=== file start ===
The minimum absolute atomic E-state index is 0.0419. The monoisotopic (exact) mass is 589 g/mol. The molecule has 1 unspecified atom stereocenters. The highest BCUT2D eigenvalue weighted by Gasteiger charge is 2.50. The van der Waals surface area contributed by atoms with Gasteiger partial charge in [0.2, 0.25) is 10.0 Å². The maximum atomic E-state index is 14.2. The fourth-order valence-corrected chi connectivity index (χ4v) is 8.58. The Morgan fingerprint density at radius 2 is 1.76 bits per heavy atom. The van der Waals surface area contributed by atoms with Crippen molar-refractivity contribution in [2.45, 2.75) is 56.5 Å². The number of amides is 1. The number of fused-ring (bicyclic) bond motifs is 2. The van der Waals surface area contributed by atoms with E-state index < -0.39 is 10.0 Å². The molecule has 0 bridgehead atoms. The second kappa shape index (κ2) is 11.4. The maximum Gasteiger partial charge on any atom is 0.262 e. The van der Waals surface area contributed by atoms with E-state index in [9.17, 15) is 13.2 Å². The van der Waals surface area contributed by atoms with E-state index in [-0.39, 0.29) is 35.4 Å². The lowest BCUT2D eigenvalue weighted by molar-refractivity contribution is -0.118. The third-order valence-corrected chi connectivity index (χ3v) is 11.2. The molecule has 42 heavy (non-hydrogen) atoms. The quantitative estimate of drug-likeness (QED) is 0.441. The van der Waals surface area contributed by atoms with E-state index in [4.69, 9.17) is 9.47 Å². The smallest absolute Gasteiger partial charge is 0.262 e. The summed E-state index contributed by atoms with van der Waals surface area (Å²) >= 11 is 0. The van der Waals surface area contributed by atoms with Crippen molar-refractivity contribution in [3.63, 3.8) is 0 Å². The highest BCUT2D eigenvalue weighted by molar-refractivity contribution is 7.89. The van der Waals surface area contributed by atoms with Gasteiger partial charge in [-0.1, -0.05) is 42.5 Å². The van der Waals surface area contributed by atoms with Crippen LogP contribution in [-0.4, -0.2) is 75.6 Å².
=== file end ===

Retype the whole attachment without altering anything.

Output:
The minimum absolute atomic E-state index is 0.0419. The monoisotopic (exact) mass is 589 g/mol. The molecule has 1 unspecified atom stereocenters. The highest BCUT2D eigenvalue weighted by Gasteiger charge is 2.50. The van der Waals surface area contributed by atoms with Gasteiger partial charge in [0.2, 0.25) is 10.0 Å². The maximum atomic E-state index is 14.2. The fourth-order valence-corrected chi connectivity index (χ4v) is 8.58. The Morgan fingerprint density at radius 2 is 1.76 bits per heavy atom. The van der Waals surface area contributed by atoms with Crippen molar-refractivity contribution in [2.45, 2.75) is 56.5 Å². The number of amides is 1. The number of fused-ring (bicyclic) bond motifs is 2. The van der Waals surface area contributed by atoms with E-state index < -0.39 is 10.0 Å². The molecule has 0 bridgehead atoms. The second kappa shape index (κ2) is 11.4. The maximum Gasteiger partial charge on any atom is 0.262 e. The van der Waals surface area contributed by atoms with E-state index in [9.17, 15) is 13.2 Å². The van der Waals surface area contributed by atoms with E-state index in [-0.39, 0.29) is 35.4 Å². The lowest BCUT2D eigenvalue weighted by molar-refractivity contribution is -0.118. The third-order valence-corrected chi connectivity index (χ3v) is 11.2. The molecule has 42 heavy (non-hydrogen) atoms. The quantitative estimate of drug-likeness (QED) is 0.441. The van der Waals surface area contributed by atoms with E-state index in [4.69, 9.17) is 9.47 Å². The smallest absolute Gasteiger partial charge is 0.262 e. The summed E-state index contributed by atoms with van der Waals surface area (Å²) >= 11 is 0. The van der Waals surface area contributed by atoms with Crippen molar-refractivity contribution in [3.63, 3.8) is 0 Å². The highest BCUT2D eigenvalue weighted by molar-refractivity contribution is 7.89. The van der Waals surface area contributed by atoms with Gasteiger partial charge in [-0.1, -0.05) is 42.5 Å². The van der Waals surface area contributed by atoms with Crippen LogP contribution in [-0.4, -0.2) is 75.6 Å².